Tuesday, October 10, 2017

You Don't Have To Say You Love Me by Sherman Alexie

Hardcover, 457 pages, Pub June 13th 2017 by Little, Brown and Company ISBN13: 9780316270755 Awards: Andrew Carnegie Medal Nominee for Nonfiction (2018)

I'd never read Sherman Alexie's first great breakout book, The Absolutely True Diary of a Part-Time Indian, I'm not sure why. I was interested; perhaps I was saving it. Instead I chose to read at this time his new memoir which could also be read as a eulogy for his mother.

His upbringing sounds like it was a rough time all round. His parents were alcoholics. Sherman didn't come out unscathed, but he has been reaching out--he is fearless in revealing himself and his family. Perhaps he has found this makes him more likable, relatable.

The end papers of this hardcover memoir are printed with a quilt pattern. Alexie tells us his mother quilted all the time, even through the night. He himself has at least ten quilts of hers and he uses all of them. But when his mother died, he wanted to collect all the quilts she'd left behind and burn them all. I didn't get the impression he did so. For whatever reason.

Lillian, that was her name. Lillian was one of the last speakers of his ancestor's native language. In a chapter entitled "Eulogy," Alexie repeats the phrase My mother was a dictionary over and over, every couple lines, but she never taught me the tribal language. The poem ends,
She always said to me, 'English will be your best weapon.'
She was right, she was right, she was right.
Perhaps my favorite poem is one of his shortest, called "Communion" in which sentiment pairs with form:
we worship
the salmon

because we
eat salmon
The chapter entitled "Missionary Position" will stay with me a very long time. While in high school, one of Alexie's friends said something deeply racist in his company, having momentarily forgotten he was Indian. He ended up dating her for a few years, and once gave her a pawnshop ring that was worth $20. When they broke up, she gave the ring back. He sold it back to the pawnshop for $10.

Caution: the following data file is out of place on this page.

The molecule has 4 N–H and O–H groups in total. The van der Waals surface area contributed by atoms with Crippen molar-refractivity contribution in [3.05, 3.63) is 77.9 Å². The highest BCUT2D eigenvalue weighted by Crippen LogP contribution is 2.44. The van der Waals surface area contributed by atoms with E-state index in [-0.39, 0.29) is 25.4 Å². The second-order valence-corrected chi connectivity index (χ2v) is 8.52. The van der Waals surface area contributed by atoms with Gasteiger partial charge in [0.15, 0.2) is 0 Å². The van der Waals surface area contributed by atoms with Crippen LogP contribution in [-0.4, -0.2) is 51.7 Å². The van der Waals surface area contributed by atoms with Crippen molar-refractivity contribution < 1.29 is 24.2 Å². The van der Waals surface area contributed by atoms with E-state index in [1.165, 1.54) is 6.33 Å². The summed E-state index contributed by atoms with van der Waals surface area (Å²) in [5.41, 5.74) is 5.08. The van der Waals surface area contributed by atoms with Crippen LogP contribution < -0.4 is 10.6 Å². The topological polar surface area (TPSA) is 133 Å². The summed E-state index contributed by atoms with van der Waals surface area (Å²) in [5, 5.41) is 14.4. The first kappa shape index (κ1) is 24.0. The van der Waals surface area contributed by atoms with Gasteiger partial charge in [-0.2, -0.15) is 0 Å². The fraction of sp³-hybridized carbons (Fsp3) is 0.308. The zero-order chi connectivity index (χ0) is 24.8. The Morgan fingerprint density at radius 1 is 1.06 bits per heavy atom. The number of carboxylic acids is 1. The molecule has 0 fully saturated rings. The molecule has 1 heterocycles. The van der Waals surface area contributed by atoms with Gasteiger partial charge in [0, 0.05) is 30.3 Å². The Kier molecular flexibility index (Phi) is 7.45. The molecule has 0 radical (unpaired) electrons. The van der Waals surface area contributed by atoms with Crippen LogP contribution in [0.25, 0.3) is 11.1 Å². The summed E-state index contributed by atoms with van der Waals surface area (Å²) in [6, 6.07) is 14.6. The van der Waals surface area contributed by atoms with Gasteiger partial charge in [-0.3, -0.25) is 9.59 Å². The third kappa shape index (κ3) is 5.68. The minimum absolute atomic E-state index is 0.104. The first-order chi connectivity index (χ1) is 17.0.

In the beginning of the book, in a chapter called "Scatalogical," Alexie explains there is something called a grief poop. After everyone had left the funeral home, two days after the death of his mother, Alexie stayed behind to use the restroom. A sign hung on the wall behind the toilet: Please be gentle with our toilet. The pipes are old. Be judicious in your use of toilet paper. He tells us "I took the largest shit of my life. I expelled everything." He ended up breaking up the poop into pieces and had to hold the pieces in his hand so he could flush them in four tries. "Thing was as big as a walrus." I'd never known about grief poops, but it makes sense.

Alexie's work has become indispensable for the well-read American. One cannot claim any credibility as a reader without having dipped a foot into his world and walked awhile in his boots. Reading Alexie is a kind of responsibility.

You can buy this book here: Shop Indie Bookstores

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